(AFP (eng) 02/23/17)
For the first time in Africa, researchers said Wednesday they have detected a malaria parasite that is partially resistant to the top anti-malaria drug, artemisinin, raising concern about efforts to fight a disease that sickens hundreds of millions of people each year. The discovery means that Africa now joins southeast Asia in hosting such drug-resistant forms of the mosquito-borne disease. Malaria infected more than 200 million people and killed some 438,000 people worldwide in 2015, most of them children in Africa. "The spread of artemisinin resistance in Africa would be a major setback in the fight against malaria, as ACT (artemisinin-based combination therapy) is the only effective and widely used antimalarial treatment at the moment," said lead author Arnab Pain,...
(AFP (eng) 02/22/17)
Angola’s candidate for the next presidential election Joao Lourenço has promised to end corruption. Lourenço made the promise during campaigns for the general elections. The defense minister has been chosen by Angola’s ruling party candidate to take over from outgoing head of state Eduardo Dos Santos who announced last year that he will quit power. Talking to a group of students at Luanda Norte in the north east of the country, Lourenço criticised the collection of bribe especially from companies wishing to set up their businesses in Angola. He equally stressed on the point during a visit to Huila in the south east where he promised amelioration in the health and agriculture sectors. Lorenço will take over as president from...
(Reuters (Eng) 02/22/17)
U.S. energy company Chevron is in talks with the Angolan government and state oil firm Sonangol to revise tax terms and any future investment will hinge on those talks, a senior company official was quoted as saying on Wednesday. "Existing tax terms are not very attractive ... We have been working both with Sonangol and with various departments of the government of Angola so that we can make it feasible and we can invest. Our investment will depend on what will result from these negotiations," Chevron Vice-president Jay Johnson was quoted as saying on state radio. Africa's second largest crude producer and third largest economy has been laid low by depressed prices for oil, which accounts for about 90 percent...
(Xinhuanet 02/22/17)
Africa Energy Indaba, the continent's premier energy event, kicked off in Johannesburg on Monday with the aim of finding solutions to the continent's energy future. The three-day conference is being attended by the governments' representatives, business and funders. The meeting seeks to unleash the continent's potential by coming up with an energy mix to develop Africa. Dr. Garth Strachan, Deputy Director General and Head of Gas Industrialization Unit in South Africa's Department of Trade and Industry said the recent discoveries of gas in Mozambique, Angola and Tanzania provides a huge opportunity for the continent. He said there is a need for the countries to work together to tap benefits from the gas for the good of the continent. Strachan said...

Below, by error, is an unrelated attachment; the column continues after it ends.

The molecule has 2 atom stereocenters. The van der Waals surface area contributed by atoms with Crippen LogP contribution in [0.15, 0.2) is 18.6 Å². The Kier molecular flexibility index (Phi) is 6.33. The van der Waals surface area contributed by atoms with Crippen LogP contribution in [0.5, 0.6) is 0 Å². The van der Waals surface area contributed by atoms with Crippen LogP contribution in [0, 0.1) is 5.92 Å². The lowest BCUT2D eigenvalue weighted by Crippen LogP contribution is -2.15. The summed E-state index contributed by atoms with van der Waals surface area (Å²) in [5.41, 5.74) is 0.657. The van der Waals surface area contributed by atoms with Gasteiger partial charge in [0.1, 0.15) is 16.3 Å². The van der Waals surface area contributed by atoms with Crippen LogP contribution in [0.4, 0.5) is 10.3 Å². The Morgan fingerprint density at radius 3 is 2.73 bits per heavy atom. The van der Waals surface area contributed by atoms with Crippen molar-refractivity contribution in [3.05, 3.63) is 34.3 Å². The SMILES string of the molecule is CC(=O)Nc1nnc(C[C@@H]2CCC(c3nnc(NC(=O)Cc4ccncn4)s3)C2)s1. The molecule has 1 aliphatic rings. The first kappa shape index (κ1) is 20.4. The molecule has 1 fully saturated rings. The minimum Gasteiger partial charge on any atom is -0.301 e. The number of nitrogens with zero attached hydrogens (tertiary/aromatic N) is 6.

(AFP (eng) 02/21/17)
An official investigation into a stampede that killed at least 17 fans at a football match in Angola has blamed security measures and crowd control, the national football federation said Tuesday. Several witnesses accused the police of provoking panic by attempting to disperse crowds outside the ground in the northern town of Uige at the game earlier this month. Hundreds of fans were reported to have turned up without tickets for the clash between Santa Rita de Cassia and Recreativo de Libolo in Angola's domestic league season.
(Bloomberg 02/21/17)
Ashish Thakkar, who co-founded Africa banking conglomerate Atlas Mara Ltd. with ex-Barclays Plc head Bob Diamond, lost a ruling over the ownership of family assets in a London divorce case, with a judge questioning Thakkar’s truthfulness. Judge Philip Moor ruled that Thakkar, and not his mother and sister, was the owner of disputed assets in the divorce. He found that the 35-year-old owned 100 percent of Mara Group Holdings Ltd. and other corporate entities. The result will have ramifications in the proceedings where a judge will have to decide how much Thakkar -- described in videos posted on his foundation’s website as "Africa’s Youngest Billionaire" -- is worth. Thakkar says he has assets of 445,532 pounds ($553,000) while his wife,...
(AFP (eng) 02/17/17)
Portuguese prosecutors on Thursday charged Angolan Vice President Manuel Vicente with corruption over allegations he bribed a magistrate with roughly 760,000 euros ($800,000) in 2012 to drop two investigations against him. Vicente, who was the president of Angolan national oil company Sonangol at the time of the alleged crimes, is charged with bribery, money laundering and document falsification, the public prosecutors' office said in a statement. His alleged accomplices, his lawyer Paulo Blanco and his business representative in Portugal, Armindo Pires